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Stay Healthy with Resveratrol
Named as everything from a miracle cure for obesity, a source for eternal youth, and an explanation for the so-called French paradox, resveratrol has been the focus of a lot of buzz for several years now.1 Resveratrol is a polyphenol called a stilbene found in many plants, especially in those plants containing a natural deep purplish hue.2 It’s the grape skins that give red wine high levels of resveratrol, which may explain the seeming paradox between a high-fat, wine-loving French diet and their relatively low rates of heart disease.3 And surely every chocolate lover will be a resveratrol devotee when they learn that chocolate ranks second after red wines and grape juice in terms of resveratrol content.4
Resveratrol News Flash!
Lozenges May Increase Resveratrol's Bioavailability
Could lozenges be a better way to get your daily dose of resveratrol? Preliminary clinical research by a lab in San Antonio, Texas hints they might be. Results suggest lozenges could help overcome perceived limitations of oral resveratrol supplements. (277)
In the study, two healthy male volunteers in their early thirties were each given one hard lozenge to take (similar to a cough drop or piece of small hard candy). The 2000-mg lozenges contained 8% resveratrol dissolved in sugar, for about 146 mg of resveratrol per piece. (277)
Peak levels of resveratrol were reached in the blood within 15 minutes. More importantly, the levels of non-metabolized resveratrol were much greater than those found in similar doses of resveratrol supplements that are swallowed. (277)
Why is Bioavailability Important?
Animal and human clinical studies suggest that resveratrol is good for heart health and metabolism. It also has anti-inflammatory effects. (277)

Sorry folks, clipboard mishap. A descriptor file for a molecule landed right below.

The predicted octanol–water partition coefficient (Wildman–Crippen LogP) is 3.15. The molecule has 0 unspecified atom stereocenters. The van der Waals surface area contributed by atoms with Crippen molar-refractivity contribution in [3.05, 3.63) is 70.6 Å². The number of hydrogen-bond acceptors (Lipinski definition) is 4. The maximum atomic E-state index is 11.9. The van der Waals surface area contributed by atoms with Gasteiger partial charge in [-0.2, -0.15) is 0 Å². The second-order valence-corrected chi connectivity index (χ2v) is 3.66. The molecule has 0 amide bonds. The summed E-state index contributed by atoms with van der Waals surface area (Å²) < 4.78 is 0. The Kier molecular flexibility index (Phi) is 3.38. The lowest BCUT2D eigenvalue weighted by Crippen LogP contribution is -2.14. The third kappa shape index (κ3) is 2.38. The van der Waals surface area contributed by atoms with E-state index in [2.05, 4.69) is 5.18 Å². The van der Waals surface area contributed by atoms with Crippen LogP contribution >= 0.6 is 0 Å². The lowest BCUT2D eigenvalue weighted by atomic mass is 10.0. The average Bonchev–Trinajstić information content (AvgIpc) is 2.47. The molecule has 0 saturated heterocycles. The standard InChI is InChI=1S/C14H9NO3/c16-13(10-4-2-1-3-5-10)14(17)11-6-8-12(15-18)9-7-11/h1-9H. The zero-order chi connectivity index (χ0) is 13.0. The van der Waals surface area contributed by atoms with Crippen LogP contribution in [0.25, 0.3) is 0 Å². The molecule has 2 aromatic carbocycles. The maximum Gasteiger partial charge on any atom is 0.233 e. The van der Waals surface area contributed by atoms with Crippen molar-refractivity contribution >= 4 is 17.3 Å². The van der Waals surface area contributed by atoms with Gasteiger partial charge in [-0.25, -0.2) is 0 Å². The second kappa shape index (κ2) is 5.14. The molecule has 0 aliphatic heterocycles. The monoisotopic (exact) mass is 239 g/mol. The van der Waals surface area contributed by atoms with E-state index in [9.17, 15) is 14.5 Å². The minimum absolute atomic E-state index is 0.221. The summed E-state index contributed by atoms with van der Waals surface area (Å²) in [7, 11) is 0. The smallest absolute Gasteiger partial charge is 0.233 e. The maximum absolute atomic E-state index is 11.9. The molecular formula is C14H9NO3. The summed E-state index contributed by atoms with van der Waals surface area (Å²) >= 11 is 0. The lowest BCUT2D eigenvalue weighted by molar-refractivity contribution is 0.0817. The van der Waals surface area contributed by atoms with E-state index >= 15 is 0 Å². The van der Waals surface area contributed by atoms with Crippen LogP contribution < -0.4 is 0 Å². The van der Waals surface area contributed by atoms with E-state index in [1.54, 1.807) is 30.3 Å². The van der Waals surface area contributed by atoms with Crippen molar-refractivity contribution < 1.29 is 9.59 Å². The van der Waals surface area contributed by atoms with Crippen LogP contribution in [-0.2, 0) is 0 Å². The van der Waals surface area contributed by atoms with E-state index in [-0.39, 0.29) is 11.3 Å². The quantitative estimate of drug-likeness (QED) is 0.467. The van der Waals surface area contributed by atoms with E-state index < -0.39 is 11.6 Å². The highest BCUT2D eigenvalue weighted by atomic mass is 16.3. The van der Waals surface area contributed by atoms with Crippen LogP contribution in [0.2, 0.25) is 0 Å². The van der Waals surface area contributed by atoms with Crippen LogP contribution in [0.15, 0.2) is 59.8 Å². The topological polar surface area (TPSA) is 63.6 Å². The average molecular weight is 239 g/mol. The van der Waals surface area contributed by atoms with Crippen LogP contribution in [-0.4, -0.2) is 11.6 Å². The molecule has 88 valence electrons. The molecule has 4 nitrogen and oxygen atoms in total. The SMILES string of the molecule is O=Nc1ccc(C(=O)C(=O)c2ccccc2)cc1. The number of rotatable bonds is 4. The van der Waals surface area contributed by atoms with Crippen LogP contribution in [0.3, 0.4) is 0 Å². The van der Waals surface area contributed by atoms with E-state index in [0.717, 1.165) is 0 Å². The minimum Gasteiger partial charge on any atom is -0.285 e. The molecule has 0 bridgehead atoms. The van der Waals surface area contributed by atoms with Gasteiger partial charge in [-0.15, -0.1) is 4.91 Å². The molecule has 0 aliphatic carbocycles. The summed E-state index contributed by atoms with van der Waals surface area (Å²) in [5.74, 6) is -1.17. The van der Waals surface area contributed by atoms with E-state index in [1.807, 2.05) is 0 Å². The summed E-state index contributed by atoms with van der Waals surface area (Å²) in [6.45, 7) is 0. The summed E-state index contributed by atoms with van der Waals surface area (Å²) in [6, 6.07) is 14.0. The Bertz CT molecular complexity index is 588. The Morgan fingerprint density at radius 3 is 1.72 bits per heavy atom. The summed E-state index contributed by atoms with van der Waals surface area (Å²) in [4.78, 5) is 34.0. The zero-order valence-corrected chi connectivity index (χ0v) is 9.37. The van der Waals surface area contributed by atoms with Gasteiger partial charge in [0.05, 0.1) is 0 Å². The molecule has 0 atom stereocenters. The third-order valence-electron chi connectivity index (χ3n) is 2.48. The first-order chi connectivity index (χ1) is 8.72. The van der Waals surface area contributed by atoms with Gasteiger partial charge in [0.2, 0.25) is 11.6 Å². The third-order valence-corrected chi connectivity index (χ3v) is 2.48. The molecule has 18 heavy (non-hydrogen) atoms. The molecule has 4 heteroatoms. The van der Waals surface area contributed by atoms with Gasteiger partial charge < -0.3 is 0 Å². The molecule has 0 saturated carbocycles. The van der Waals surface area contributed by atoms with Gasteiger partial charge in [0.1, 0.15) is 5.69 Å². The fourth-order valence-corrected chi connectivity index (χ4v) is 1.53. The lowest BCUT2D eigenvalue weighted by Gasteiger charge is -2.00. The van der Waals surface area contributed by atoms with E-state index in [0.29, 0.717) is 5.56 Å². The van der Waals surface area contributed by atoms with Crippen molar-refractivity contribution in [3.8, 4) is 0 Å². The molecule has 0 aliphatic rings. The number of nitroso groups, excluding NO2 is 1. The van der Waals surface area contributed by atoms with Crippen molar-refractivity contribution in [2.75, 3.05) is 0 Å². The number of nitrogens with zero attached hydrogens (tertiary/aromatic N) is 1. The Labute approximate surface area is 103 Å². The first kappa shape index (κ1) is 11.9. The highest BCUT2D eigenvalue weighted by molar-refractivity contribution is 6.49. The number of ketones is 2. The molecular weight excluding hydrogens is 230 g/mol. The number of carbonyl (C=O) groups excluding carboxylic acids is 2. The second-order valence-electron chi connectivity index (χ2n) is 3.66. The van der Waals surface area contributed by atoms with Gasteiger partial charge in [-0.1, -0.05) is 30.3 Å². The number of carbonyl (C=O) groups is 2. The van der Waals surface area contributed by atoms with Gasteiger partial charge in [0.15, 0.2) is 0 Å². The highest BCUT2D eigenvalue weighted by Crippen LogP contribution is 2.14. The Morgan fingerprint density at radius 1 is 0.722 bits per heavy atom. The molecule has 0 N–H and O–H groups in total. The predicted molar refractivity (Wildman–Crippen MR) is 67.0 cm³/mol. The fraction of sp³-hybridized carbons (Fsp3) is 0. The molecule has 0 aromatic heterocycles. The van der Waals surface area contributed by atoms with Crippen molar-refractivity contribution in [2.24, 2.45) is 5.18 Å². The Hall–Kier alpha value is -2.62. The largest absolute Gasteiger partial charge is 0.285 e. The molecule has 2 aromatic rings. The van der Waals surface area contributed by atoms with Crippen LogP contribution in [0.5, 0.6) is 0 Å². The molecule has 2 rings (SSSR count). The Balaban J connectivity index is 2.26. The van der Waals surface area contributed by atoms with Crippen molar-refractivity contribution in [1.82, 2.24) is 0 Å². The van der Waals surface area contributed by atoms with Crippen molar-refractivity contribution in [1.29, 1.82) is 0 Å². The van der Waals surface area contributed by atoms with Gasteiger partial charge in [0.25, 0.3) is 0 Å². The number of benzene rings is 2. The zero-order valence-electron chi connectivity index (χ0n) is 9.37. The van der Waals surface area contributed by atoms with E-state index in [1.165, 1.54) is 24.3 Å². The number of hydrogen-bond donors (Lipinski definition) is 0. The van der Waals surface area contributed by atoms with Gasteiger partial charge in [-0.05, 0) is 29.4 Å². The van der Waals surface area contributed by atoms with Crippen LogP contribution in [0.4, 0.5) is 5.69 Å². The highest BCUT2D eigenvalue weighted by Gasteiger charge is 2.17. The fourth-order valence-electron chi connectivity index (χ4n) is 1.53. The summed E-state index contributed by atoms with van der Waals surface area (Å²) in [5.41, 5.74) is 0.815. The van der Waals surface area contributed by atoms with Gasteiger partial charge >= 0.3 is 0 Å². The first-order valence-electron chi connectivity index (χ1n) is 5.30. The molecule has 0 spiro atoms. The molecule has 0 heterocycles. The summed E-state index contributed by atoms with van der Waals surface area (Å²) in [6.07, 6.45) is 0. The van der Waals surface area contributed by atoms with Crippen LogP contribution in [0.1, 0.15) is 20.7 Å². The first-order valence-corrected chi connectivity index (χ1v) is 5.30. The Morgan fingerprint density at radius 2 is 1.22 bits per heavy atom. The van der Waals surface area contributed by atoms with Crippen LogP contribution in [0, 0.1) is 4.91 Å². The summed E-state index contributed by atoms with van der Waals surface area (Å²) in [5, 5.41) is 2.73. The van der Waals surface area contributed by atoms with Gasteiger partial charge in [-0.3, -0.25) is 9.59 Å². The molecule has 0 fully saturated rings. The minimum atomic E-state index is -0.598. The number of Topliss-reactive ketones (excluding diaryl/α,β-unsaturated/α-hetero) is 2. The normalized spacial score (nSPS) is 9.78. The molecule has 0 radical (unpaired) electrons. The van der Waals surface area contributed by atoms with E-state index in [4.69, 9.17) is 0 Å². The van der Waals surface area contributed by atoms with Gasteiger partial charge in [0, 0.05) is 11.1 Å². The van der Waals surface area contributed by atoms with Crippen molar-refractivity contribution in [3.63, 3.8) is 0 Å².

However, once swallowed, how much resveratrol actually gets into the bloodstream after breaking down in the digestive system isn't very much. This has led to concerns about resveratrol's low bioavailability. In other words, experts wonder if there's even enough resveratrol left in its whole form to have a therapeutic effect. (277)
Some animal studies indicate that resveratrol metabolites are also beneficial and may convert back to resveratrol afterwards (before being excreted). But the evidence isn't conclusive, so scientists have been trying to find ways to improve resveratrol's bioavailability. (277)
Lozenges Produce Higher Plasma Levels
Much higher peak levels of resveratrol in the blood were found in both volunteers who participated in this recently-published study. Blood tests showed that maximum levels from the lozenges were over 12 times higher than average peak levels shown in other research using 200-mg oral resveratrol supplements. (277)
The authors caution that this was only a proof-of-concept study. Still, the findings suggest that lozenges could help improve bioavailability of resveratrol - ostensibly increasing its healthful benefits. (277)
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Components of plants that can influence physiological and
cellular activity in humans and animals.